Photojournalist Ben Brody ’12 produced Endgame: Afghanistan over six years while working for GlobalPost and The GroundTruth Project. Brody writes, “Rather than taking a strictly hard news-oriented approach, I have sought to read between the war’s lines, and there I have found relentless absurdity and alienation.
“This war is personal for me, both as an American citizen and as a former soldier who fought in Iraq for more than two years. I believe this gives me a unique perspective and authority on my subject.
“I began work on Endgame while I was an undergrad at UMass Amherst on the G.I. Bill and earning independent study credit, and I’m happy to share it with UMass magazine.”
My first day in Afghanistan was July 4, 2010. While waiting for a helicopter to ferry me out to a small combat outpost where I could cover the war proper, I attended the Independence Day festivities at Kandahar Airfield. A dozen other photographers and two television news crews were present, documenting the spectacle. It was the beginning of the troop surge, before the Arab Spring, and media interest in Afghanistan was high. A soldier sang the national anthem while a stuffed penguin held court from a podium. No holiday, no matter how small, can pass unremarked by soldiers at Kandahar or Bagram airfields. Home to the command staff and many support troops, these megabases offer broad choices of food and entertainment.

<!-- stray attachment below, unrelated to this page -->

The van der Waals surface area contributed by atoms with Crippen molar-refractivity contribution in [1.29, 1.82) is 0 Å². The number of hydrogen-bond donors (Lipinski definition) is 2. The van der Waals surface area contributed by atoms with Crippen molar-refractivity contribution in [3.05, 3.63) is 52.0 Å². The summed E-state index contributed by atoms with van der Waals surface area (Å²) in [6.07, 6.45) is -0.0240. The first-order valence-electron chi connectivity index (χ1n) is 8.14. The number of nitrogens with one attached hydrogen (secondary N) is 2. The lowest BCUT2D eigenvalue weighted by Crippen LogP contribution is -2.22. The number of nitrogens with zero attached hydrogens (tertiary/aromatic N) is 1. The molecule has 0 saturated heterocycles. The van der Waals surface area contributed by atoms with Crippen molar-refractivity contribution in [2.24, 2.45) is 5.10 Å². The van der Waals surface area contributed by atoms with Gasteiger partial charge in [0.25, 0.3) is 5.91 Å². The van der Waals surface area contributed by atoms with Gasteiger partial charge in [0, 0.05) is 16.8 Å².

Spc. Bobby Burton winces as he exits the Hell Hole at Camp Nathan Smith in Kandahar City, Afghanistan. The Hell Hole is the base’s burn pit, where soldiers burn plastic bottles, used batteries, paper, and food waste inside a gutted building. Burton and many other soldiers in Iraq and Afghanistan have complained of Gulf War Syndrome-like symptoms after prolonged exposure to the burn pits. Soldiers have litigated the right to sue civilian companies which operated burn pits, like KBR, but most burn pits were small and operated by soldiers themselves.
Because the Taliban control the roads in Zabul Province, supplies have to be sling-loaded in with a helicopter or thrown from the back of an airplane. The CH-47 Chinook is known as Big Windy, and any loose trash around the landing zone is blown across the mountainside by its rotor wash. Soldiers at Combat Outpost Mizan have little control over what supplies they get, and when. Mizan can go two weeks without seeing an aircraft, and often there is no advance warning that they are coming. When the thumping rotors become audible, everyone runs out to the landing zone to see what Big Windy brought. This helicopter brought in containers full of toilet paper and old mattresses—neither of which the soldiers had any use for.